S&P 500 takes a pause ahead of U.S inflation data

By Sinéad Carew and Sruthi Shankar

(Reuters) – The S&P 500 closed Monday’s session slightly lower as investors held their breath before a crucial inflation reading that could provide clues as to how long the U.S. Federal Reserve will keep interest rates elevated.

After the indexes enjoyed a solid rally on Friday, the market turned its focus on Monday to Consumer Price Index (CPI) data, due out Tuesday morning. Economists expect a headline increase of 3.3% for October, easing from 3.7% in September. But core prices are expected to be unchanged from the previous month.

The CPI reading, along with labor market, “are clearly in the driver’s seat for what matters to financial markets, because it dictates where Fed policy goes from here,” said Matt Stucky, chief portfolio manager for equities at Northwestern Mutual Wealth Management Company in Milwaukee, Wisconsin.

“The market has the expectation the Fed is done with interest rate hikes and for that to be true, you need to have continued progress on the inflation front,” along with labor market cooling, he said.

Traders have priced in a nearly 86% chance the Fed holds interest rates steady in December, according to the CME Group’s FedWatch tool.

While the CPI reading was the key issue keeping investors “in a holding pattern” on Monday, Michael O’Rourke, chief market strategist at JonesTrading in Stamford, Connecticut said they were also digesting a weaker U.S. credit outlook issued.

Moody’s late on Friday lowered its outlook on the U.S. credit rating to “negative” from “stable”, citing large fiscal deficits and a decline in debt affordability.

This added to investor reluctance to make big decisions ahead of a weekend deadline that could potentially result in a U.S. government shutdown, O’Rourke said.

U.S. House of Representatives Speaker Mike Johnson unveiled a Republican stopgap spending measure on Saturday aimed at averting a shutdown, but the measure quickly met opposition from lawmakers from both parties in Congress.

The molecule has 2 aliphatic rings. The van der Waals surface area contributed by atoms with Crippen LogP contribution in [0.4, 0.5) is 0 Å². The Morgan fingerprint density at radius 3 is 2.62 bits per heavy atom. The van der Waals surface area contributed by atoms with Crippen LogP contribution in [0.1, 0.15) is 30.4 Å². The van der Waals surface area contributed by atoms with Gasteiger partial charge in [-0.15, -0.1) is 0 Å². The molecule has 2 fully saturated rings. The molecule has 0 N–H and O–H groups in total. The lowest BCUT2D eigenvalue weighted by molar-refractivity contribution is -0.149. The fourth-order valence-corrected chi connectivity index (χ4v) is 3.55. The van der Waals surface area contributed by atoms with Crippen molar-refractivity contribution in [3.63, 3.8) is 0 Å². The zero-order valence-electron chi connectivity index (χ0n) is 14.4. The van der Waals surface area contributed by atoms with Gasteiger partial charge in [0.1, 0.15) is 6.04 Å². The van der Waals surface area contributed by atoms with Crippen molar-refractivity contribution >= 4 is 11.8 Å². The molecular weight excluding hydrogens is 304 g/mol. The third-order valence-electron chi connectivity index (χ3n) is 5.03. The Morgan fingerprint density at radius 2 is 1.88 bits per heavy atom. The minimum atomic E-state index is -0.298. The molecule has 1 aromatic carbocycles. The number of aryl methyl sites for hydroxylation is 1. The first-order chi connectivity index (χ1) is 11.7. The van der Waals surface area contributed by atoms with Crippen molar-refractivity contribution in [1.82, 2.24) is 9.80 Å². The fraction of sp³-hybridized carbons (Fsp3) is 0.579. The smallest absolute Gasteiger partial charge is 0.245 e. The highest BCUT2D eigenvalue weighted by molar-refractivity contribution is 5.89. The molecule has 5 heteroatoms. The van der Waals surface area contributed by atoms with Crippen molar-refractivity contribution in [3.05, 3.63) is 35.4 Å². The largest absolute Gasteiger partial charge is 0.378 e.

However on Monday afternoon, top U.S. Senate Democrat Chuck Schumer expressed tentative support for Johnson’s short-term funding bill that would keep the government open past the weekend.

The Dow Jones Industrial Average rose 54.77 points, or 0.16%, to 34,337.87, the S&P 500 lost 3.69 points, or 0.08%, to 4,411.55 and the Nasdaq Composite dropped 30.37 points, or 0.22%, to 13,767.74.

The major U.S. stock indexes had rebounded so far this month, fueled by a stronger-than-expected earnings season and hopes that U.S. interest rates are near their peak.

Among the S&P 500’s 11 major sectors energy was the biggest gainer, ending up 0.7% while utilities was the biggest loser, falling 1.2%.

Helping keep the Dow afloat, Boeing rallied 4% on Monday after Bloomberg News reported that China is considering resuming purchases of 737 Max aircraft.

And, Dubai’s Emirates placed an order for 90 more Boeing 777X jets at the opening of the Dubai Airshow on Monday.

The S&P healthcare index was the benchmark’s second biggest percentage gainer, adding 0.6%. It’s biggest percentage gainer was dialysis company Davita Inc, which rose 6.5%.

Other medtech companies rallying included Insulet, which added 5.6% and Dexcom, up 4.6%, along with Abbott’s 1.9% gain as analysts reacted to data about the cardiovascular benefits for Novo Nordisk’s weight-loss drug Wegovy.

While Tesla shares, finishing up more than 4%, added some support to the consumer discretionary index declines in heavyweight stocks such as Apple and Microsoft helped weigh down the S&P 500 technology index.

Advancing issues outnumbered declining ones on the NYSE by a 1.08-to-1 ratio; on Nasdaq, a 1.03-to-1 ratio favored decliners.

The S&P 500 posted 24 new 52-week highs and 7 new lows; the Nasdaq Composite recorded 52 new highs and 227 new lows.

On U.S. exchanges 9.34 billion shares changed hands compared with the 10.97 billion after for the last 20 sessions.

(Reporting by Sinéad Carew in New York, Sruthi Shankar and Amruta Khandekar in Bengaluru; Editing by Maju Samuel and Aurora Ellis)